"uri": "{parameters('sharepointSite (emops_sharepointSite)')}/termStore/groups/@{parameters('groupId (emops_groupId)')}/sets/@{parameters('setId (emops_setId)')}/terms?$filter=labels/any(s:tolower(s/name) eq '@{toLower(triggerBody()['text'])}')",
        "authentication": {
            "type": "ActiveDirectoryOAuth",
            "authority": "",
            "tenant": "@parameters('tenantId (emops_tenantId)')",
            "audience": "",
            "clientId": "@parameters('clientId2 (emops_clientId)')",
            "secret": "@parameters('clientSecret (emops_clientSecret)')"
    "metadata": {
        "operationMetadataId": "7ddaecdf-36dd-43d5-b3f6-b644bfe9f29b"



Now that we’re done with our request to search for the term, we need to check for success and then parse the results. To do this we’ll start by adding a conditional action which will check for a 200 status in the response. If we don’t get 200, we do nothing currently – feel free to add some custom logic there as you feel is appropriate. If we do get a success though, we need to parse the contents to see if the values array contains any successful lookups. To do this, under the success branch, add a parse JSON action.


Your JSON parse action will take the body of the response to that HTTP request we made and read it. To help get intellisense, you can test a successful version of the call in the Graph Explorer and copy that response into the provide response section of the parse JSON action. The platform will then use that to generate a schema and enable intellisense against that action output.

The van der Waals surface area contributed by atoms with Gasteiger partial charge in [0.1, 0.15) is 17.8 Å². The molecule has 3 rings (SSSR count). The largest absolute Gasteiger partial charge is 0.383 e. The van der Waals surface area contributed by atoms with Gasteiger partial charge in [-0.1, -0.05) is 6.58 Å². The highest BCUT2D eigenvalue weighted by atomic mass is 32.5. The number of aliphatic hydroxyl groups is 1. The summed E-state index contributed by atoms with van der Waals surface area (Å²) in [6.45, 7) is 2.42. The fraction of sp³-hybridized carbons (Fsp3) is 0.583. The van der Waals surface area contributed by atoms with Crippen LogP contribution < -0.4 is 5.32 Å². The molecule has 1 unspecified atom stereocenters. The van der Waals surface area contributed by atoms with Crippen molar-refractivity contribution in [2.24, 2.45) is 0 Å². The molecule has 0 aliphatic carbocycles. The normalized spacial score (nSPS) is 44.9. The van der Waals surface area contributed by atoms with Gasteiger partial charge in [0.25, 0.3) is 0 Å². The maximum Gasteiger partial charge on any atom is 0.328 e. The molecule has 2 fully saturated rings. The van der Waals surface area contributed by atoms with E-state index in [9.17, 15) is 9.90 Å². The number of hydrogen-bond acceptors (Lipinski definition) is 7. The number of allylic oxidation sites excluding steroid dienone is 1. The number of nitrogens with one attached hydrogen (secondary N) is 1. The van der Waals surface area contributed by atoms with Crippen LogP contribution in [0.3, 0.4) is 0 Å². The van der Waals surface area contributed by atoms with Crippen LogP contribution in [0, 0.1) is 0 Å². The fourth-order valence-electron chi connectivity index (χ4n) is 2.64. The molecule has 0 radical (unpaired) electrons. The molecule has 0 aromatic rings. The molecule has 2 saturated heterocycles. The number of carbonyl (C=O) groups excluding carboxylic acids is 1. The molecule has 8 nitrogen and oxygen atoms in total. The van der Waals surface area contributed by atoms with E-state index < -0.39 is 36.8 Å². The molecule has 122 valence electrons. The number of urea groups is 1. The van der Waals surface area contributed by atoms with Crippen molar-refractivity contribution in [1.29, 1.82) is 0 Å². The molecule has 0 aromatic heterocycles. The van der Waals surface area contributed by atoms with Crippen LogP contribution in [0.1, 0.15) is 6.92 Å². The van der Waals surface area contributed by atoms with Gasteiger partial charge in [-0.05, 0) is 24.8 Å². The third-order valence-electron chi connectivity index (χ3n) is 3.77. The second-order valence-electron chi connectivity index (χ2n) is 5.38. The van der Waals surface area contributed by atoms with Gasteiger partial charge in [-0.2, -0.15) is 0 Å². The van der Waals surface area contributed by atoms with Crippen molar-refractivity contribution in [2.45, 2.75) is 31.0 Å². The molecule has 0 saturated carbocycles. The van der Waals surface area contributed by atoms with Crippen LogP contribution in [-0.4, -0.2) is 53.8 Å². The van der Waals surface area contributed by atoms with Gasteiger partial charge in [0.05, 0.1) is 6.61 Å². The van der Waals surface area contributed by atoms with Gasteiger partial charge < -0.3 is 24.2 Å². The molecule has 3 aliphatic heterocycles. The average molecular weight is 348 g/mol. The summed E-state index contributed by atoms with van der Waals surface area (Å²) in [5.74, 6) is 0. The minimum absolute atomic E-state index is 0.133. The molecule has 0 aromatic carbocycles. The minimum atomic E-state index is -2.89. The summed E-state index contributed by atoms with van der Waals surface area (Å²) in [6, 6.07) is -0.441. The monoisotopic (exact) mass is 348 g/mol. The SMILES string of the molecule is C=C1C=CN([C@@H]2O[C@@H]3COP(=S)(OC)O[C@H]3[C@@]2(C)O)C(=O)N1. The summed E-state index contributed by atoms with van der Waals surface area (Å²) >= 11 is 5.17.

Now that you’ve parsed the data, you can do whatever you’d like with it – format it or return to the user as is. Come November 2022, you might be able to start creating adaptive cards to send back to the user. For now, our team loops through the values in the response, loops through each description inside that loop, and appends them to a results array which we then join into one string to provide back to our flow.       

Using Our Power Virtual Agent

Now that you have your PVA complete, you need to publish your PVA to Teams. You’ll want to follow the instructions here and then here. Two things to keep in mind, your install only installs it for you. Others will have to install it in the app store in the Built by your colleagues section of Built for your org which is only enabled via a checkbox during your publish to teams.


Creating a PVA that can leverage the Graph API and provide information to users through natural langue processing in a teams chat is pretty straightforward. Terms in SharePoint are just one example of useful information that can be provided to users and you can build pretty robust topic collection for users to interact with. Things to remember when developing:

  • Use Key Vault environment variables for your secrets
  • To reference your environment variables in the flow, use the Power Platform portal not the Power Automate portal
  • Understand in your Power Automate flow if you will need premium actions

If you like the content I put out or want to be part of a community of healthcare developers sharing knowledge and resources, check out our HLS Developer discord at We have links to all our content there and a bunch of channels to communicate with us and likeminded tech and healthcare people. Hope to see you there.